Cueva de Castañar

Castañar de Ibor Cave


Useful Information

Location: near Castañar de Ibor, on the road to Arroyo de los Lagares.
Open:  
Fee:  
Classification:  Karst cave.
Light: electric.
Dimension:  
Guided tours:  
Photography:  
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Address: Cueva de Castañar, Ayuntamiento de Castañar de Ibor, Tel: +34-927-554002, Fax: +34-927-554300
As far as we know this information was accurate when it was published (see years in brackets), but may have changed since then.
Please check rates and details directly with the companies in question if you need more recent info.
Last update:$Date: 2014/07/21 08:08:39 $

History

 
1997declared a Natural Monument by regional decree.
SEP-1999recognised by the Law of Nature and Natural Area Conservation in the Extremadura, becomes part of the Extremadura Natural Protected Areas Network.

Description

Cueva de Castañar (Castañar de Ibor Cave) has extraoridinary speleothems, the stalactites are covered by helictites. This rather extraordinary cave is now protected as part of the Extremadura Natural Protected Areas Network. The cave was developed as a show cave cave and a modern exhibition centre was built close to the cave entrance, in a pleasant olive grove. The centre serves both as information center with museum, and as ticket office for the cave visitors. The exhibition explains the formation of karst caves and the typical natural features of the Extremadura. Close to the centre is a camping site with excellent facilities.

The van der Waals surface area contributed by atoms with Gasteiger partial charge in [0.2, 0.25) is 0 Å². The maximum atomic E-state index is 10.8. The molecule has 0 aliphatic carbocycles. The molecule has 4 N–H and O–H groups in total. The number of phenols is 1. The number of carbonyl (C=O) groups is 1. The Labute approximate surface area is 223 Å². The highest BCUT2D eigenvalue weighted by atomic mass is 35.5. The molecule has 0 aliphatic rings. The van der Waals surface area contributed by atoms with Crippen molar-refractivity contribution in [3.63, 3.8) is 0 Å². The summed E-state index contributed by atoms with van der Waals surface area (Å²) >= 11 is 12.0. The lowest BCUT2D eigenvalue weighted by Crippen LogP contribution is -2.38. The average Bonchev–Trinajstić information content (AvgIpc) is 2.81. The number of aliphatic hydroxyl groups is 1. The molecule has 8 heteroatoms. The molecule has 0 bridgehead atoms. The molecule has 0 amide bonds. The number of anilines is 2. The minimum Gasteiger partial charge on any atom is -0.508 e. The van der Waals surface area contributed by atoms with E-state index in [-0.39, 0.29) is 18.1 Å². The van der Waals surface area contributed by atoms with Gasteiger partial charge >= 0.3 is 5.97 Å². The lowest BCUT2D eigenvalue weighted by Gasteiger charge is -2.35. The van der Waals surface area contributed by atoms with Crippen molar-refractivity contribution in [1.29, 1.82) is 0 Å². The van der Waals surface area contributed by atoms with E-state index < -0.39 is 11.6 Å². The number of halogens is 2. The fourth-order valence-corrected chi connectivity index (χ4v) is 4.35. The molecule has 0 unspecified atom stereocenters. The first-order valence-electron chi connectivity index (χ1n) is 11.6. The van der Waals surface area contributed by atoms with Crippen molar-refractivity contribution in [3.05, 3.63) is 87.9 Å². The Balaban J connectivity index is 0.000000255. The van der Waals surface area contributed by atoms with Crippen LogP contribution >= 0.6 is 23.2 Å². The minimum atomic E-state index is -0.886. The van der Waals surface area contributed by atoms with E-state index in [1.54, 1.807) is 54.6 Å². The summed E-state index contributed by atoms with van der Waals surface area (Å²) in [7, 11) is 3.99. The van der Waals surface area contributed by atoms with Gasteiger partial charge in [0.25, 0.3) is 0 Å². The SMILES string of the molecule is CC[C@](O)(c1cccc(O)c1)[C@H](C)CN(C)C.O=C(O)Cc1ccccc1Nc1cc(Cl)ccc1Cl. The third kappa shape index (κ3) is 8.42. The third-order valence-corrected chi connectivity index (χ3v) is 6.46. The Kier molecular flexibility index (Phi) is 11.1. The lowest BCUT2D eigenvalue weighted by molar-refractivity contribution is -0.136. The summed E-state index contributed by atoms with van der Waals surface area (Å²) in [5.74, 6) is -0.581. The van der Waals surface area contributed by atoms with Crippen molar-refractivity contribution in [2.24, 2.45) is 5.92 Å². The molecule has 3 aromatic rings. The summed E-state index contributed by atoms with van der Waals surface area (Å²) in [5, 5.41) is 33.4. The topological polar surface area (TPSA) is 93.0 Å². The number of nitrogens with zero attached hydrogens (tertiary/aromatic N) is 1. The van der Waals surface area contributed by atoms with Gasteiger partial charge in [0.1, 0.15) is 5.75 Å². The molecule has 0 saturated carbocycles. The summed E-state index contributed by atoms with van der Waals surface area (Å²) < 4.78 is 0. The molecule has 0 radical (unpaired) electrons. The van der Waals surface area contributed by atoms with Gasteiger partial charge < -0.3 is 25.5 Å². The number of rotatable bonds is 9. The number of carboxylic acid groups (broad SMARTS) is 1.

The cave has a labyrinth-like structure, a series of irregular passages and chambers. It is located inside very old dolostones surrounded by precambrian or cambrian age insoluble rocks, mainly greywacke. The teconic structure of the area is a series of anticlines and synclines, with karstified dolostones in the anticlines. The tectonic structure runs northwest to southeast, so do the fractures in the rock and this direction is clearly visible in the orientation of the cave system.

The speleothems of this caves are primarly calcite crystals, in the form of dogtooth spars, frostwork which are fine needles of anthodites forming pure white, treelike structures, and moonmilk, which is a porpous white limestone. Often the moonmilk consists of four different minerals: huntite, magnesite, dolomite, and sepiolite. Moonmilk grows on aragonite needles or forms crusts on the walls covering aragonite crystals.


See also


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